November 2019

NEWS

Research Highlights
Should you be screening for Lyme in uveitis patients?


by Liz Hillman EyeWorld Editorial Co-Director

As the weather cools, concern over tick season and the possibility of tick-borne disease transmission, such as Lyme disease, drops.
It’s rare for Lyme disease to affect the eye, but despite this rarity, Hatice Nida Sen, MD, said screening for Lyme disease is routinely done for patients with ocular inflammatory disease who are in Lyme endemic areas.
Dr. Sen and her colleagues wanted to find out if such screening was gratuitous. They conducted a review of 648 patients who were seen at the uveitis clinic at the National Eye Institute, 572 of whom lived in areas where Lyme was endemic. An eye exam was performed as well as a panel of laboratory testing for various conditions, including Lyme, regardless of other signs that could suggest these conditions.
According to the paper, 27 patients from the group of 572 tested positive in a first-tier test for Lyme.1 Two patients were positive on immunoblot analysis and diagnosed with Lyme-associated uveitis. This represented 0.31% of the study group. False positives were registered on the immunoblot tests for the remaining 25 individuals.
Serological evidence of Borrelia burgdorferi (the bacteria that causes Lyme) was positive in 7.4% of patients (two out of 27). This, according to the researchers, means 323 people would need to be screened to detect a true case of Lyme-associated uveitis.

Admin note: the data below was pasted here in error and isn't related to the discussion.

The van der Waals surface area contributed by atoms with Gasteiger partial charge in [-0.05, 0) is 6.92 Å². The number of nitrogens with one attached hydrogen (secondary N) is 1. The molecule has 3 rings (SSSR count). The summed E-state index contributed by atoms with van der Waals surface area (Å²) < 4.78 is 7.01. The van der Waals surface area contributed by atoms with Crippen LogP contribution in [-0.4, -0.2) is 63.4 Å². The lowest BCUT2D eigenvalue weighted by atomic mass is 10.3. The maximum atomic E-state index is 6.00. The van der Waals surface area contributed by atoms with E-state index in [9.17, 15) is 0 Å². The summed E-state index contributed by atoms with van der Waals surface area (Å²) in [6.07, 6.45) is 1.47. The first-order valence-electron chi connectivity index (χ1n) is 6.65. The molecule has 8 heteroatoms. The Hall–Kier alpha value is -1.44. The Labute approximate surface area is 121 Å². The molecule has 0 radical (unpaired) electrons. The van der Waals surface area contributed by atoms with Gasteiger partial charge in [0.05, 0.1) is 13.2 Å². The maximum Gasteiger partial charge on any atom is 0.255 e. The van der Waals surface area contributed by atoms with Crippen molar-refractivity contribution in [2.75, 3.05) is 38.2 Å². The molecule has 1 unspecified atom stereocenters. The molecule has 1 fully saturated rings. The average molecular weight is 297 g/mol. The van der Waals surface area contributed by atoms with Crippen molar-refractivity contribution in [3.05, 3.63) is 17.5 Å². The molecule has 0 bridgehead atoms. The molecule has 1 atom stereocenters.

Given the low prevalence of Lyme in the study cohort, as well as a lack of history that would suggest Lyme and the cost of screening (screening in this study ranged from $30,000–$65,000), the study authors do not suggest such routine screening for B. burgdorferi infection that could be causing the uveitis.
According to the University of Illinois College of Medicine, conjunctivitis, uveitis, inflammation of the optic nerve, and sensitivity to light and floaters are ocular symptoms that can be associated with Lyme disease.2 This association, however, is rare and often occurs at later-stage disease.
The two cases in the Caplash et al. study that had Lyme presented with intermediate uveitis and improved on antibiotics followed by immunomodulatory treatment.

About the doctor

Hatice Nida Sen, MD
Director, Uveitis and Ocular
Immunology Fellowship Program
National Eye Institute
Bethesda, Maryland

Relevant financial interests

Sen: None

References

1. Caplash S, et al. Usefulness of routine Lyme screening in patients with uveitis. Ophthalmology. 2019. Epub ahead of print.
2. Lyme disease and the eye. University of Illinois College of Medicine. chicago.medicine.uic.edu/departments/academic-departments/ophthalmology-visual-sciences/our-department/media-center/eye-facts/lyme-disease/. Accessed July 9, 2019.

Should you be screening for Lyme in uveitis patients? Should you be screening for Lyme in uveitis patients?
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